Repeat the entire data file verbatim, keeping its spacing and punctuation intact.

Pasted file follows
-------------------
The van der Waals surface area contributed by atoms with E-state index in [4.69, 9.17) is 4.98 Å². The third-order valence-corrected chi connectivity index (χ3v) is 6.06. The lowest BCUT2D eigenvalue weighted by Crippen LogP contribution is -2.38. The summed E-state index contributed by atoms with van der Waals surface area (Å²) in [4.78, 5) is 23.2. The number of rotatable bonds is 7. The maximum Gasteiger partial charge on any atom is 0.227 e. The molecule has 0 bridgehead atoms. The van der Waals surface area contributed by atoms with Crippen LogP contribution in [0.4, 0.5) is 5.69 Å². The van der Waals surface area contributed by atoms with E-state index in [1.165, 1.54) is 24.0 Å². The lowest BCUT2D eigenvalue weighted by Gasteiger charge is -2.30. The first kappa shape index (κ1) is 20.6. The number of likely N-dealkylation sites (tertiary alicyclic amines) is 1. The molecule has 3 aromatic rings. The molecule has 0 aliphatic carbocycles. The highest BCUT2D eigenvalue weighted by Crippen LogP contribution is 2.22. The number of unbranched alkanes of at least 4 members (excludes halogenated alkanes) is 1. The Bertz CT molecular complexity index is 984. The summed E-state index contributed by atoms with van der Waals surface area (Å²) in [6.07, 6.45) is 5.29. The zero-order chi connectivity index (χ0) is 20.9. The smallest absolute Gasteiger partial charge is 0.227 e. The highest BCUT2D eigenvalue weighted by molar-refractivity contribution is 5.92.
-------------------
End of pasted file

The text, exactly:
The van der Waals surface area contributed by atoms with E-state index in [4.69, 9.17) is 4.98 Å². The third-order valence-corrected chi connectivity index (χ3v) is 6.06. The lowest BCUT2D eigenvalue weighted by Crippen LogP contribution is -2.38. The summed E-state index contributed by atoms with van der Waals surface area (Å²) in [4.78, 5) is 23.2. The number of rotatable bonds is 7. The maximum Gasteiger partial charge on any atom is 0.227 e. The molecule has 0 bridgehead atoms. The van der Waals surface area contributed by atoms with Crippen LogP contribution in [0.4, 0.5) is 5.69 Å². The van der Waals surface area contributed by atoms with E-state index in [1.165, 1.54) is 24.0 Å². The lowest BCUT2D eigenvalue weighted by Gasteiger charge is -2.30. The first kappa shape index (κ1) is 20.6. The number of likely N-dealkylation sites (tertiary alicyclic amines) is 1. The molecule has 3 aromatic rings. The molecule has 0 aliphatic carbocycles. The highest BCUT2D eigenvalue weighted by Crippen LogP contribution is 2.22. The number of unbranched alkanes of at least 4 members (excludes halogenated alkanes) is 1. The Bertz CT molecular complexity index is 984. The summed E-state index contributed by atoms with van der Waals surface area (Å²) in [6.07, 6.45) is 5.29. The zero-order chi connectivity index (χ0) is 20.9. The smallest absolute Gasteiger partial charge is 0.227 e. The highest BCUT2D eigenvalue weighted by molar-refractivity contribution is 5.92.